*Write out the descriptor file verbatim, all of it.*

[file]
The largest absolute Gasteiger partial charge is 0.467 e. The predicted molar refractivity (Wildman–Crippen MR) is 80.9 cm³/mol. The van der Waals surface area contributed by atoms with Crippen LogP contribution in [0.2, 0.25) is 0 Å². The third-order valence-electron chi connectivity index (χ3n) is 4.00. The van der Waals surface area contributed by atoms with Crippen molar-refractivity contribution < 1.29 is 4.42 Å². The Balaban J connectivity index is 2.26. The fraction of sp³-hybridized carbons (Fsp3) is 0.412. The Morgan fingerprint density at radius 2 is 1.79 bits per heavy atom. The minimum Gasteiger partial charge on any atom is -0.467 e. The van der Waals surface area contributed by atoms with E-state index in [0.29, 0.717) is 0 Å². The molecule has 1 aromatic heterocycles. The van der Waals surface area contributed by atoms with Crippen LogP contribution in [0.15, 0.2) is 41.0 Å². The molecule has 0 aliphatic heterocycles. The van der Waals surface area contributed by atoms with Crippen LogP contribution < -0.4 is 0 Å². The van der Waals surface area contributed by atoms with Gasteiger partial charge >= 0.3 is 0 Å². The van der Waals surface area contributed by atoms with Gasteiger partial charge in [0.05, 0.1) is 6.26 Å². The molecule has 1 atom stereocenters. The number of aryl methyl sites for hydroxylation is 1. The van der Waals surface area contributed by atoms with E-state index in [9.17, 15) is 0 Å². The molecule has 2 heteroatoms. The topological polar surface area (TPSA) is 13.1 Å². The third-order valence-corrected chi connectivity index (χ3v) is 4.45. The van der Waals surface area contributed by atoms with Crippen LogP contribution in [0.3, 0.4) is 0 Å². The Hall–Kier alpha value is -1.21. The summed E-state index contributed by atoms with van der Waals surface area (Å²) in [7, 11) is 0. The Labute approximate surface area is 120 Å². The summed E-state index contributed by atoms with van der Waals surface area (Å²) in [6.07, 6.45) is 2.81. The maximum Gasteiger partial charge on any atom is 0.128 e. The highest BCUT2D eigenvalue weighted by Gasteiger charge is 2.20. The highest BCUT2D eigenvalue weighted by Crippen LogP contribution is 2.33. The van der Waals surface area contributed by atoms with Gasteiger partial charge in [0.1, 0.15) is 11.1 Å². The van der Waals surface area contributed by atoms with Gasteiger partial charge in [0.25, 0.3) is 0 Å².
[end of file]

The largest absolute Gasteiger partial charge is 0.467 e. The predicted molar refractivity (Wildman–Crippen MR) is 80.9 cm³/mol. The van der Waals surface area contributed by atoms with Crippen LogP contribution in [0.2, 0.25) is 0 Å². The third-order valence-electron chi connectivity index (χ3n) is 4.00. The van der Waals surface area contributed by atoms with Crippen molar-refractivity contribution < 1.29 is 4.42 Å². The Balaban J connectivity index is 2.26. The fraction of sp³-hybridized carbons (Fsp3) is 0.412. The Morgan fingerprint density at radius 2 is 1.79 bits per heavy atom. The minimum Gasteiger partial charge on any atom is -0.467 e. The van der Waals surface area contributed by atoms with E-state index in [0.29, 0.717) is 0 Å². The molecule has 1 aromatic heterocycles. The van der Waals surface area contributed by atoms with Crippen LogP contribution in [0.15, 0.2) is 41.0 Å². The molecule has 0 aliphatic heterocycles. The van der Waals surface area contributed by atoms with Crippen LogP contribution < -0.4 is 0 Å². The van der Waals surface area contributed by atoms with Gasteiger partial charge >= 0.3 is 0 Å². The van der Waals surface area contributed by atoms with Gasteiger partial charge in [0.05, 0.1) is 6.26 Å². The molecule has 1 atom stereocenters. The number of aryl methyl sites for hydroxylation is 1. The van der Waals surface area contributed by atoms with E-state index in [9.17, 15) is 0 Å². The molecule has 2 heteroatoms. The topological polar surface area (TPSA) is 13.1 Å². The third-order valence-corrected chi connectivity index (χ3v) is 4.45. The van der Waals surface area contributed by atoms with Crippen LogP contribution in [0.3, 0.4) is 0 Å². The Hall–Kier alpha value is -1.21. The summed E-state index contributed by atoms with van der Waals surface area (Å²) in [7, 11) is 0. The Labute approximate surface area is 120 Å². The summed E-state index contributed by atoms with van der Waals surface area (Å²) in [6.07, 6.45) is 2.81. The maximum Gasteiger partial charge on any atom is 0.128 e. The highest BCUT2D eigenvalue weighted by Gasteiger charge is 2.20. The highest BCUT2D eigenvalue weighted by Crippen LogP contribution is 2.33. The van der Waals surface area contributed by atoms with Gasteiger partial charge in [0.1, 0.15) is 11.1 Å². The van der Waals surface area contributed by atoms with Gasteiger partial charge in [0.25, 0.3) is 0 Å².